I would like to know, what is the Islamic response to those people (atheist, agnostics, etc.) who say that you can be moral without religion?
They say this because since they don’t believe in God or any religion for that matter that that you can be a good moral person without God or religion. In a way I kind of understand where they are coming from but then I kind of feel like something is wrong with their statements.
What is the Islamic response to people who say things like this?
Morality cannot be forced on people but it can be enforced by law. That is, a society can arrange itself such that certain values it considers paramount are upheld and others it considers harmful are stopped by force of law. But that is a different question altogether from people committing themselves willingly to certain moral values. We see all parents raising their children to certain moral values they believe in, but the children may not observe them when they grow up. And we also see the flip side: parents neglecting moral teaching of their children, yet the children acquire moral attitudes when they grow up!
Islam teaches us that non-Muslims can be moral and furthermore can do good. The Quran says, “And verily, among the people of the Book are those whom if you entrust with a Qintaar (a heap of money), he would deliver it to you” (3:75). God also tells us in the Quran that “whatever good they (non-Muslims) do, they will not be denied it” (3:115).
That is why, when non-Muslims do good to us, we are required to reciprocate with good. Asmaa’ bint Abi-Bakr had migrated to Medina, but her mother, Qateela bint `Abdil-`Uzza, remained in Mecca and remained polytheist. Then one day, Qateela traveled to Medina to see her daughter and brought her a gift. Asmaa’, however, wary that she must sever her relationships with polytheists, refused to let her in the house and would not accept her gift! The Prophet (PBUH) heard of this and told Asmaa’, “Accept her gift and be good to your mother.” Narrated by Abdullah ibn Az-Zubayr (Asmaa’s son) and reported by Al-Haythami and has been rated well by Ibn Hubbaan.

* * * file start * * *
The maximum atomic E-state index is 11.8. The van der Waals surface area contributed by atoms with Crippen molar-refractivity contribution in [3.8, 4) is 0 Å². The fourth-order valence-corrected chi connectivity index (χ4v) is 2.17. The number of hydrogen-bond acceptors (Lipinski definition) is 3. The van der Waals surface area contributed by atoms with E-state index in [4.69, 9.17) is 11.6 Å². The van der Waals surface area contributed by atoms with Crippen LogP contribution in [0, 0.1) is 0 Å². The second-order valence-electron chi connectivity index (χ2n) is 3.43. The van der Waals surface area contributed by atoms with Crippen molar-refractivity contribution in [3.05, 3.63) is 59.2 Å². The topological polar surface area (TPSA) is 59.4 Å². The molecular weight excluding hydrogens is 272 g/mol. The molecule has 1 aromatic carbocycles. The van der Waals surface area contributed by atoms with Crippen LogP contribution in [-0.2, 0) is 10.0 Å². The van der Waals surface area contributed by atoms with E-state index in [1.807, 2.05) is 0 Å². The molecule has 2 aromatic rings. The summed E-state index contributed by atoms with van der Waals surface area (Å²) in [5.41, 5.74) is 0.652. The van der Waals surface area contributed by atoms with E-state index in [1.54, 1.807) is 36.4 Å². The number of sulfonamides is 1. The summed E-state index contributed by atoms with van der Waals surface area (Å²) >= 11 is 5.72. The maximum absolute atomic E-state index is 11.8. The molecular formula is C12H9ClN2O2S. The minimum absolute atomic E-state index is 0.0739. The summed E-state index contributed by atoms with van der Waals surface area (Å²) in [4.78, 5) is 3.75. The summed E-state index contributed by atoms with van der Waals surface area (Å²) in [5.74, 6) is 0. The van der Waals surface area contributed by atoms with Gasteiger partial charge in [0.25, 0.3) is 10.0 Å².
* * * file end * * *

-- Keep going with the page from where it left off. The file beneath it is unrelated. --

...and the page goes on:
So, if religion is not a pre-requisite to morality, then why is religion necessary? Religion’s purpose is not only to establish a moral code, but also to establish a bond between man and God, a bond man feels very strongly. A bond that atheists cannot explain away. That affinity is ingrained in all of us since before we were born. God says in the holy Quran, “And [mention] when your Lord took from the children of Adam – from their backbones – their offspring and had them testify of themselves, [saying to them], ‘Am I not your Lord?’ They said, ‘But yes. We have testified.’ [This] – lest you should say on the day of Resurrection, ‘We were of this unaware.'” (3:172)
Besides, moral values vary with people. What is immoral to some may not be to others. And what is moral to some may not be to others. God has given us in the Quran the true moral code to live by. And He had His Prophet (PBUH) teach it to us in the authentic Sunna.